If you work in a library, or care about learning or community, I encourage you to see Frederick Wiseman’s most recent documentary, his 41st, the Oscar-nominated Ex Libris. Filmed exclusively in New York City, Ex Libris beautifully elevates the day-to-day machinations of the New York Public Library’s four research centers and eighty-eight neighborhood branches in three boroughs (Brooklyn and Queens have their own separate library systems) into art, beauty, and service to the human community. While the movie is over three hours long and challengingly has no narration or title cards to indicate who is speaking, it is a fascinating study of the intersectionality of all members of the community. We see young students practicing their reading and computer coding after school, seniors disco dancing, and patrons borrowing hot-spot devices with their library cards. Everyone knows where to go to get what they need.
If I had to capture Ex Libris in a word, it would be alive—the film is as vibrant and multicultural and varied and interesting as New York City itself. The documentary filmmaker, Frederick Wiseman, is a 1954 graduate of Yale Law School—a choice partly inspired to earn a deferment from serving in the Korean War. Wiseman has spent his career exploring the inner workings of institutions and how these organizations exist in a symbiotic relationship to their host communities.
Wiseman states that the library is “probably the most democratic institution that exists because everybody’s welcome.” You can certainly see that in action in this film. Some sequences display assembly lines of books, films, and music being processed to show us BookOps in action—the centralized intake nerve system where all acquisitions take place and materials enter the system in Long Island City. One example of an outer limb of the apparatus can be seen in the picture collection founded in 1915 that is the world’s largest circulating free picture file used by nearly every historical working artist in the city.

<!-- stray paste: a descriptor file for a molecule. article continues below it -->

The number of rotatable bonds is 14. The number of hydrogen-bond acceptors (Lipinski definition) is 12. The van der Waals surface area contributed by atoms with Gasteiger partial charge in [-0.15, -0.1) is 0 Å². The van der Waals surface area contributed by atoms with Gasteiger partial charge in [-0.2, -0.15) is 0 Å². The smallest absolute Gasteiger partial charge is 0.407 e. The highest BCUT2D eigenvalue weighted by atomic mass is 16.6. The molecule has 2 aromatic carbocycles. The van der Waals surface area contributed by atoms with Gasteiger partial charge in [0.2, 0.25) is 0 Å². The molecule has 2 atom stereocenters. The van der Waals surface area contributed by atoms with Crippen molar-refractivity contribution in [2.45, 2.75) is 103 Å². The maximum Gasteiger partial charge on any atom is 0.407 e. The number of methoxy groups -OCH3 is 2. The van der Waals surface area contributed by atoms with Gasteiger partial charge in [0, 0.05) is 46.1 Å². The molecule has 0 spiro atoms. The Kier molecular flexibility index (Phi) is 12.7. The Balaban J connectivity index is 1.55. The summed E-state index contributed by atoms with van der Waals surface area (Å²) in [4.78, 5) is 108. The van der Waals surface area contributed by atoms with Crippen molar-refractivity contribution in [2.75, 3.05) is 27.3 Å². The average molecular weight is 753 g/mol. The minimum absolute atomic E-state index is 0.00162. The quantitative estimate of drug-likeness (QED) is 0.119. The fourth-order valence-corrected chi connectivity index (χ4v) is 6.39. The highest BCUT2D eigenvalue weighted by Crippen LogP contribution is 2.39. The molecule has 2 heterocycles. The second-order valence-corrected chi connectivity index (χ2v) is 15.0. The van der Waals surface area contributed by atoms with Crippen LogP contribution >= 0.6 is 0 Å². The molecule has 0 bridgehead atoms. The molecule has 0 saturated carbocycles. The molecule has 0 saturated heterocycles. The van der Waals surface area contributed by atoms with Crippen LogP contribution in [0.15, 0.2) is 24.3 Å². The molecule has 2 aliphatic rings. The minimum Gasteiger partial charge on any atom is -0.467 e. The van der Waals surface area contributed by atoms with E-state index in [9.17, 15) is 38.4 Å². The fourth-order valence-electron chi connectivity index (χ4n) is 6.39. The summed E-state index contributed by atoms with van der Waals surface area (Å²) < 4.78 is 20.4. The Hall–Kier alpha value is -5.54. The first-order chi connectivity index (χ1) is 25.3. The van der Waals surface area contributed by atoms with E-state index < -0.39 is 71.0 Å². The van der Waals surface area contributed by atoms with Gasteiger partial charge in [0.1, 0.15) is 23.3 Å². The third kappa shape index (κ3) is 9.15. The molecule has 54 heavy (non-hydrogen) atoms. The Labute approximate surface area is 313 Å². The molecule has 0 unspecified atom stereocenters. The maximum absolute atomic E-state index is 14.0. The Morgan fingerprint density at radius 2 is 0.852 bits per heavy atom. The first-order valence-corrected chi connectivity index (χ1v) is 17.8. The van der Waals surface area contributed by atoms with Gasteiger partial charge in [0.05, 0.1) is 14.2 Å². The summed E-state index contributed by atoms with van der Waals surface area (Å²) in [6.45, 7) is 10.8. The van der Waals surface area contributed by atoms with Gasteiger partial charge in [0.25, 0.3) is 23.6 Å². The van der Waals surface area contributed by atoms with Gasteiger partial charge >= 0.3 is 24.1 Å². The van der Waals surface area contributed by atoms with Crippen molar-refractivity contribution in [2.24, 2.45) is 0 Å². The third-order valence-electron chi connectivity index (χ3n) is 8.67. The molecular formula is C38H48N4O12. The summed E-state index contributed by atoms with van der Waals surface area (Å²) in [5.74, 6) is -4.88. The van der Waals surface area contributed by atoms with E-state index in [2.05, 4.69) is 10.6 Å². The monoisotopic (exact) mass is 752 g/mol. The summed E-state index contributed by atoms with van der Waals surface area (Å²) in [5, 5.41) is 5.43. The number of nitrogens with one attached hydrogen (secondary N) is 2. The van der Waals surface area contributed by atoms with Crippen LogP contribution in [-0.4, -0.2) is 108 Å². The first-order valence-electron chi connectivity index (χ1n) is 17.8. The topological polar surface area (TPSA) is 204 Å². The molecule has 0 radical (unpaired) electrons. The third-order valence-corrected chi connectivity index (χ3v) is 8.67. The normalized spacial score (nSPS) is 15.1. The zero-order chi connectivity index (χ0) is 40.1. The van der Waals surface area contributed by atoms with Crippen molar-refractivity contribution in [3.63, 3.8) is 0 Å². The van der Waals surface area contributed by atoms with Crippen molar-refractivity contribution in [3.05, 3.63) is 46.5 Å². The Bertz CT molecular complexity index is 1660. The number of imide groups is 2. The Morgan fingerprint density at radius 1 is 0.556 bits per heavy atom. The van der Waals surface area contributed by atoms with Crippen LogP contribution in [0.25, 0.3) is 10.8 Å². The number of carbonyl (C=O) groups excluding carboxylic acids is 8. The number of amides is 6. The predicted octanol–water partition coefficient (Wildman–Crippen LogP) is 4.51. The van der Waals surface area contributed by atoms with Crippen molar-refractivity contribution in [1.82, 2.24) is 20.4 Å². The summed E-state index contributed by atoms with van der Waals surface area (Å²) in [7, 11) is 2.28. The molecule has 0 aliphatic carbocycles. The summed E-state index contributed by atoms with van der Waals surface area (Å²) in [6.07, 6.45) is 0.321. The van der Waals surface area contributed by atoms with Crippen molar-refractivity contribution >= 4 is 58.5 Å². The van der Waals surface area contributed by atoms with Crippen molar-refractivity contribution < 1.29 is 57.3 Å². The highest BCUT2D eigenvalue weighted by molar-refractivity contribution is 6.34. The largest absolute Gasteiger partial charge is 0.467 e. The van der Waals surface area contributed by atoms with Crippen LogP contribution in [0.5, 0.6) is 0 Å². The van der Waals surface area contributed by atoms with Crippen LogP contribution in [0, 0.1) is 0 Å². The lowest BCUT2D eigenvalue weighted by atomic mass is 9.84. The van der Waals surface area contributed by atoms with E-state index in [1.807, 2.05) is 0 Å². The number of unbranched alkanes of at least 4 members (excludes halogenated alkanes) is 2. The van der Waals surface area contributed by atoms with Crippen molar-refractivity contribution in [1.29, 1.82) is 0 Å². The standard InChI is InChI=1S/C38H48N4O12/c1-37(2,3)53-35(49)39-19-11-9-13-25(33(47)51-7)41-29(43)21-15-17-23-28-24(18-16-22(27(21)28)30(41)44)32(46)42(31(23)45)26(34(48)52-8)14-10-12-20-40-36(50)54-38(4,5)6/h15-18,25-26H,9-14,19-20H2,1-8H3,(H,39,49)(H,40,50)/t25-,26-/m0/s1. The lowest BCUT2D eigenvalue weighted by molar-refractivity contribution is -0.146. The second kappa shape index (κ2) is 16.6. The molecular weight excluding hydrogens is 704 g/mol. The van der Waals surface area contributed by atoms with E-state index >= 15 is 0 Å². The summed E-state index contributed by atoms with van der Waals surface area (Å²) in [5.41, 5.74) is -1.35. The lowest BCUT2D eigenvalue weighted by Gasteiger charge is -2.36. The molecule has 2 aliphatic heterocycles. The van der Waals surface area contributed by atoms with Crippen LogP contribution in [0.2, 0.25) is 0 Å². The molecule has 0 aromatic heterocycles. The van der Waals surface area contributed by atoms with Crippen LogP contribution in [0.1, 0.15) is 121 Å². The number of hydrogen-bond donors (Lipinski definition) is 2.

The movie inspires one to become more involved with one’s community. The library is shown in all of the myriad ways it engages and provides services to wherever people are when they enter the institution. It also inspires lifelong learning with popular programs such as Books at Noon, robust job fairs that take place at a Bronx library branch, and Live at the NYPL with Paul Holdengraber, whose enduring goal is offering interviews “to make the lions roar, to make a heavy institution dance, and when successful to make it levitate.”
One memorable scene for me takes place at Macomb’s Bridge Library branch in the Bronx. One visitor shared his background and stated that as a young man he could not afford to attend film school. Instead he learned typing at his local library branch and he also studied filmmaking from books found in the collection. The library was his ersatz film school. This gentleman’s story echoes the sentiment that the library is “the poor man’s university.”
A consistent theme of the movie is “Where Do We Go From Here?” NYPL President Tony Marx talks about how local libraries are no longer passive repositories of books, but instead have evolved to become engaging community education centers. Ex Libris is fascinating to watch and shows multifaceted aspects of the library and its caring staff in action. I encourage you to check it out so that it might inspire you to bring your best self to all of your interactions with your library patrons and the community.
Note: The Ex Libris DVD will be available for sale in March 2018.